Mr Harris said the Assisted Human Reproduction Bill will “regulate this whole area”.

“I hope to send it to the Oireachtas Committee subject to Cabinet approval for pre-legislative scrutiny and get it passed into law in 2018 with the idea of having public subsidies for IVF for 2019,” he said.

The Irish Times, October 3, 2017

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Lesbian couples can now have children who are a part of each of them

Over the years I’ve had many lesbians tell me they want children but don’t see themselves being pregnant. It’s not part of their “body image.”

At some level, I understand this feeling. Our gender identity and sexual identity are tied up in our body image and feelings of sexual desire. Being pregnant and carrying a baby inside is an incredibly unique, womanly experience. Men have no idea what this is like, despite how much some may try.

As an experienced obstetrician who’s cared for many pregnant women throughout their pregnancies and deliveries, and as a gynecologist who has cared for and has performed gynecologic surgeries for women for the past thirty years, I’ve seen first-hand the many phases of reproductive health (and experiences with ill health) that only women can experience.IVF

I understand that some women may not identify with parts of that spectrum. For a lesbian couple it is sometimes easy to decide who will carry the pregnancy, while other couples struggle mightily with this uniquely lesbian decision. For single lesbian women, the choice can become more complex: to carry oneself and maybe go into new self-awareness territory, or to utilize the reproductive assistance of a gestational carrier.

We usually reserve gestational surrogates for women with a clearly defined medical need for surrogacy, yet lesbian women can often have very real issues that educate their life choices. Is body image a medical necessity for surrogacy? I believe that it can be if it’s tied into a woman’s sexual identity and sense of self.

We are very fortunate to live in a country where reproductive options are now available for all individuals regardless of gender, sexual identity, or marital status. This is not the case across Europe and other parts of the world. In my practice I see many patients from across the globe – from China, Europe and elsewhere – who travel for reproductive treatment options that are illegal where they live.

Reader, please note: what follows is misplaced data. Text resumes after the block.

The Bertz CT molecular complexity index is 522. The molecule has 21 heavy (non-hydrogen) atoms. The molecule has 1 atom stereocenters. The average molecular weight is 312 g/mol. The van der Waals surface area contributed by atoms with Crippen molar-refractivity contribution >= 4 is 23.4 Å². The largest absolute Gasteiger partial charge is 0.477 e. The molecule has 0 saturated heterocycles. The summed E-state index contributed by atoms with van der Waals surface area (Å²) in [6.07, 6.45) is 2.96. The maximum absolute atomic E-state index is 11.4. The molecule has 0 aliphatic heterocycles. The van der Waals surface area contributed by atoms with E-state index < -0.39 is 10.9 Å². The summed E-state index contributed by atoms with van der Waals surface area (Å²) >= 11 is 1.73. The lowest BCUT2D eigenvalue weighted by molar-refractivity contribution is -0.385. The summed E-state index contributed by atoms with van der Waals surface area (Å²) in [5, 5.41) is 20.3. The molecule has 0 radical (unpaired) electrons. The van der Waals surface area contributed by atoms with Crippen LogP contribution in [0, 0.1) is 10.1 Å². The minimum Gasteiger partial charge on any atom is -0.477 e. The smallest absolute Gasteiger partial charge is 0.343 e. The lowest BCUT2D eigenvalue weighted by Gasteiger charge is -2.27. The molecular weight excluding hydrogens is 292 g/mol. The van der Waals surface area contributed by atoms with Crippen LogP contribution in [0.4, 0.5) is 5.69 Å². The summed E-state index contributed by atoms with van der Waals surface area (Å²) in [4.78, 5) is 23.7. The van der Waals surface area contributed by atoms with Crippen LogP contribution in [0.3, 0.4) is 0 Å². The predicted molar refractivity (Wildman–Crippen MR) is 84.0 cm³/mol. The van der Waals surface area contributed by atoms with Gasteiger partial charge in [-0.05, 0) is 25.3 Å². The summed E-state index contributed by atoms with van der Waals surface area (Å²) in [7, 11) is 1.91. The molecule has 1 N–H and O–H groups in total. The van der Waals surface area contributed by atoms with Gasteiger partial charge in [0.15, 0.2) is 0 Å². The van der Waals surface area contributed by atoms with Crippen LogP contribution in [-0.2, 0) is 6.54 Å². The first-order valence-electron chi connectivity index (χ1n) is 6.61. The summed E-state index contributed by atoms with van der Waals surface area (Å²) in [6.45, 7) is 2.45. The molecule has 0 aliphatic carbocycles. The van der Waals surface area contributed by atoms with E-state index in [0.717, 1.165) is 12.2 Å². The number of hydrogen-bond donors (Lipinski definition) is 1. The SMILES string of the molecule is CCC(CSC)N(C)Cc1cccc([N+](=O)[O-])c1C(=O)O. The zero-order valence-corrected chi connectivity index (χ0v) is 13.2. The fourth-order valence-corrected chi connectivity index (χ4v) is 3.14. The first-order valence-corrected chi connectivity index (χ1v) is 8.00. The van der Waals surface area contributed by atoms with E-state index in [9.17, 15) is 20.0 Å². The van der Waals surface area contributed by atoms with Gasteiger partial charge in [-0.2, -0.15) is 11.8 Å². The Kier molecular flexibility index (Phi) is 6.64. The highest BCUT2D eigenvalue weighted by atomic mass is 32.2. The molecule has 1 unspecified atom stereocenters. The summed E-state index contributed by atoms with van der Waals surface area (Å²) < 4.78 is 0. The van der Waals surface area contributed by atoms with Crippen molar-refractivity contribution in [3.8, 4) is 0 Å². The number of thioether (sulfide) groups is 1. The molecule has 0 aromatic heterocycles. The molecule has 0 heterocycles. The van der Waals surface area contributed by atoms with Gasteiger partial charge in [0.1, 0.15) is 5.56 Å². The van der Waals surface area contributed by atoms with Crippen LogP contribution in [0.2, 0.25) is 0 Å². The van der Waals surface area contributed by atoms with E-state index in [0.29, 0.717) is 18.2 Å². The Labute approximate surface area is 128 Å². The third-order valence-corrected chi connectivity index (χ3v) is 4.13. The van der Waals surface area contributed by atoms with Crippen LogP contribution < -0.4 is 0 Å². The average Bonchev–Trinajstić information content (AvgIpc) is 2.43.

All women, and in particular lesbians, who might consider having children someday should talk with their doctor about reproductive options available, or ask for a referral to a fertility specialist to review the treatments that may best apply to their situation. It is imperative that lesbian women seek out a practice that is comfortable providing care to lesbians and same-sex couples.

By Dr. Guy Ringler, LGBTQNation.com – September 12, 2017

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TIAA adds LGBT benefit to help female couples with family planning

Investment advisory firm TIAA has added reciprocal IVF assistance to its family planning benefits package as an LGBT inclusion measure.

The New York City-based firm officially added the benefit July 1 after conversations with its LGBT employee resource group during Pride Month in June.

“The addition of reciprocal IVF [meaning one partner supplies the eggs to be used for IVF, while the other partner is the gestational carrier of the pregnancy] could significantly help female couples achieve their family planning goals, and we want to provide them with the same support other employees already receive,” says Skip Spriggs, senior executive vice president and chief human resources officer at TIAA. “It wasn’t a cost issue, but it was about creating the right environment.”TIAA